Record high sea surface temperatures in the tropics from June to December 2010 also contributed to high minimum temperatures in this region, as sea surface temperatures moderate minimum air temperatures over coastal and island regions.
For instance, at Horn and Coconut islands in the Torres Strait, the previous Queensland August record high minimum temperature of 25.4 °C was surpassed on 24 separate occasions during 2010, peaking at 26.8 °C at Horn Island on 19 August. Similarly, record warm ocean waters off Western Australia's west coast led to the hottest year on record for southwest Australia.
High rainfall and associated cloud cover generally kept Australian maximum temperatures below average during both La Niña events. Conversely, increased cloud cover and damp soils meant less heat was lost during the nights, resulting in above-average minimum temperatures for most of Australia during the 2010–11 event, and for southern Australia during the 2011–12 event.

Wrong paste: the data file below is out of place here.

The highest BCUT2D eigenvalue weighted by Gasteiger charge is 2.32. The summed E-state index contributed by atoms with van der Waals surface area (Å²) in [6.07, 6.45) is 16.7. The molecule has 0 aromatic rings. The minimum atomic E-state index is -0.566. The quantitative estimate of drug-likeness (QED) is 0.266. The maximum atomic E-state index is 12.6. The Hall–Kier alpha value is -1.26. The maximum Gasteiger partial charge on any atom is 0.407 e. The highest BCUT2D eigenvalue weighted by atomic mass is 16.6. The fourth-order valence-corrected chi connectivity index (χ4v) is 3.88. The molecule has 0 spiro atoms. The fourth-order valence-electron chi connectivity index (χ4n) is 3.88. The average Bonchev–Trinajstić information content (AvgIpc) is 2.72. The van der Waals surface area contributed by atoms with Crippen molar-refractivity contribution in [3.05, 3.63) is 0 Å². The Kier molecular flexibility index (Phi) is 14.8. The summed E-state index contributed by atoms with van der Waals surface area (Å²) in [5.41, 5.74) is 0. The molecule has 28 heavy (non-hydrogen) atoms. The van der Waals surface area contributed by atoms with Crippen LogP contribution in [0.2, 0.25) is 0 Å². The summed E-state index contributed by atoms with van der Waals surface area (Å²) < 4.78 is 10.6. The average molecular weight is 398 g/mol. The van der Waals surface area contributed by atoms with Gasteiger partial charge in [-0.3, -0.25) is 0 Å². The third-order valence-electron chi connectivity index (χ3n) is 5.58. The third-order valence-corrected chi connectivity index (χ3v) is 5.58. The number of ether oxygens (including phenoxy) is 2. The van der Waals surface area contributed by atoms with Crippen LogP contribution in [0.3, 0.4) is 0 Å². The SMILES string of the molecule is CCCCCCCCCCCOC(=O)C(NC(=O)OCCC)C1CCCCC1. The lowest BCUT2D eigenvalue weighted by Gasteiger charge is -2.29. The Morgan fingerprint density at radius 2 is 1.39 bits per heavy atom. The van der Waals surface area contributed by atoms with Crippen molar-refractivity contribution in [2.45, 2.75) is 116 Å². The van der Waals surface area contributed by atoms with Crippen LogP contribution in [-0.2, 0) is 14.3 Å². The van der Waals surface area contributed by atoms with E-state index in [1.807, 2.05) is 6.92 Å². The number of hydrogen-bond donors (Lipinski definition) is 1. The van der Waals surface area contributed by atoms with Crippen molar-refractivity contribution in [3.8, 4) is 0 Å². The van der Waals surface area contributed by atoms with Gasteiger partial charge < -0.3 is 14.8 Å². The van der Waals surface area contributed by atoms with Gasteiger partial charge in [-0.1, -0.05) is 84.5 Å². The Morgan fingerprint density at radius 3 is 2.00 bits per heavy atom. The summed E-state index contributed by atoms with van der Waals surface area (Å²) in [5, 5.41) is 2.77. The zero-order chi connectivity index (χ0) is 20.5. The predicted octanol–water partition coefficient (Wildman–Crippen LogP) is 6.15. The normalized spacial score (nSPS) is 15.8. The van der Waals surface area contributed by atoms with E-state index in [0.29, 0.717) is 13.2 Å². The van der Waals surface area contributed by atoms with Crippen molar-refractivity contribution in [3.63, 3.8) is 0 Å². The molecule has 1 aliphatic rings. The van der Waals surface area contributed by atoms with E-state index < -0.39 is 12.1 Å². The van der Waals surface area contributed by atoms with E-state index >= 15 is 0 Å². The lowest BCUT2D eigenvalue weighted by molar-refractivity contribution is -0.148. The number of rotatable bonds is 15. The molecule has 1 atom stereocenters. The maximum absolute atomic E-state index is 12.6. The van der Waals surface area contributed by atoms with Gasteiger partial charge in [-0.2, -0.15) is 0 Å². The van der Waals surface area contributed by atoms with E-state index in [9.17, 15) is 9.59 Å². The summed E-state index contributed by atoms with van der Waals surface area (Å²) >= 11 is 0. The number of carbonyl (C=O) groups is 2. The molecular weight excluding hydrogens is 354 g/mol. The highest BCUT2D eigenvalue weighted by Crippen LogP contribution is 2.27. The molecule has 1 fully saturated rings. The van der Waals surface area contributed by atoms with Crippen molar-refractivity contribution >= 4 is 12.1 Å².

The maps below show mean maximum (daytime) and minimum (night-time) temperature deciles, where blue tones indicate below-average temperatures and orange tones indicate above-average temperatures.
Record warm ocean waters off the west coast of Western Australia was associated with the hottest year on record for southwest Australia during 2010.
2010–11 La Niña
The 2010–11 La Niña was associated with much cooler than average daytime temperatures and much warmer than average night-time temperatures.
Daytime temperatures (July 2010 to March 2011) – below to very much below average across most of inland Australia
Night-time temperatures (July 2010 to March 2011) – above average to highest on record for large parts of the country
2011–12 La Niña
The 2011–12 La Niña was associated with cooler than average daytime temperatures in some areas, but the deviation from normal was not as marked.
Daytime temperatures (October 2011 to March 2012) – below average in some parts of inland Australia, above average in some coastal regions
Night-time temperatures (October 2011 to March 2012) – above average across parts of southern Australia and the north, below average inland